When I moved recently from California to Oregon, I needed to find everything all over again — stores and services where I could spend money. Some of the retailers I used in California aren’t in Oregon, so I needed to search out new options. Very few of the services were in both locations.
Where did I go for information? My new phone service (a triple play service, which might be another post) duly delivered Yellow Pages directories, but they sit here untouched. Instead, I have spent loads of time on the Internet with search engines, online directories and map services.
I was reminded of all this by a post from Janet Meiners Thaeler at Small Business Trends. She cites these statistis from Comscore as the top ways people find local businesses:
- 31% Visit a search engine – most research without a specific brand
or business name in mind and a specific location (i.e. a plumber in
- 30% Look up a business in print in the Yellow Pages or White Pages.
- 19% Use Internet directories – often to find a phone number.
- 11% Look at local search sites like Google Maps or Yahoo Local (usually to get driving directions).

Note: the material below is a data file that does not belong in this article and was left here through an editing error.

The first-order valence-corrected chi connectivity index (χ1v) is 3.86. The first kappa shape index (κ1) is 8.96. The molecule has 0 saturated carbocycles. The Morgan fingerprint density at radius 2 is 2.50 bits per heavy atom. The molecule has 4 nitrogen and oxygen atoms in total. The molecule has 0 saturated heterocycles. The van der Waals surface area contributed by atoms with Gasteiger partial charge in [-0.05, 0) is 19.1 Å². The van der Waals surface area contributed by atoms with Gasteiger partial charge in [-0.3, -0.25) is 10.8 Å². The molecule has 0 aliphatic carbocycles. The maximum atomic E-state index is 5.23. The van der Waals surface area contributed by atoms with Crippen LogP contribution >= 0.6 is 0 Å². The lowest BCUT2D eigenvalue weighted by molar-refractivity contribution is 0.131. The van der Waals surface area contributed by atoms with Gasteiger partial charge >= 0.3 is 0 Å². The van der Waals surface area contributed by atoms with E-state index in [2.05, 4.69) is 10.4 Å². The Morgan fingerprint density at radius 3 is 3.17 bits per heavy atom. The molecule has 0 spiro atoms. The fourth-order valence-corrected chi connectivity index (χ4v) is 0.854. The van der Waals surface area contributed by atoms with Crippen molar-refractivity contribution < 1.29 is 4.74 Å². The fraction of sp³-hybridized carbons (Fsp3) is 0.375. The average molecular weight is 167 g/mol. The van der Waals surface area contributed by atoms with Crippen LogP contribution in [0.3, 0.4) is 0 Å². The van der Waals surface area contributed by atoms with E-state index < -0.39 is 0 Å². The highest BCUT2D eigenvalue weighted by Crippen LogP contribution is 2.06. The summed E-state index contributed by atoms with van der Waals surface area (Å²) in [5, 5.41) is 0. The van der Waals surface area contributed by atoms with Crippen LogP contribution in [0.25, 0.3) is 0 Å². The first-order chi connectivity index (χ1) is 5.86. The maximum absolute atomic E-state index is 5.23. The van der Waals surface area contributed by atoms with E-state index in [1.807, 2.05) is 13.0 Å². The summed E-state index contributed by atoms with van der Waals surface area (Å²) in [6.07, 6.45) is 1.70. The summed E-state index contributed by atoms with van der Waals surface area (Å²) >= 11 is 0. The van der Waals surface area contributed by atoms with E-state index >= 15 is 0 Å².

- 3% Get information from a newspaper or magazine
Three out of the five ways, representing 61% of the findings, use the Internet. (The numbers don’t total 100% — I’m not sure what the remaining options were.) If you aim to get new business by any means other than referrals or cold-calling, you need to take another look at your website and make sure you are findable by and attractive to people who are looking for what you do.
I’m often surprised when someone starts a new business, and the launch of their website is somewhere down the list of priorities. It really needs to be up at the top, one of the very first things you do as you “open the doors” for business. Be sure to include an easy-to-find Contact link that leads to your phone number and address and a link to a map that shows people how to find you.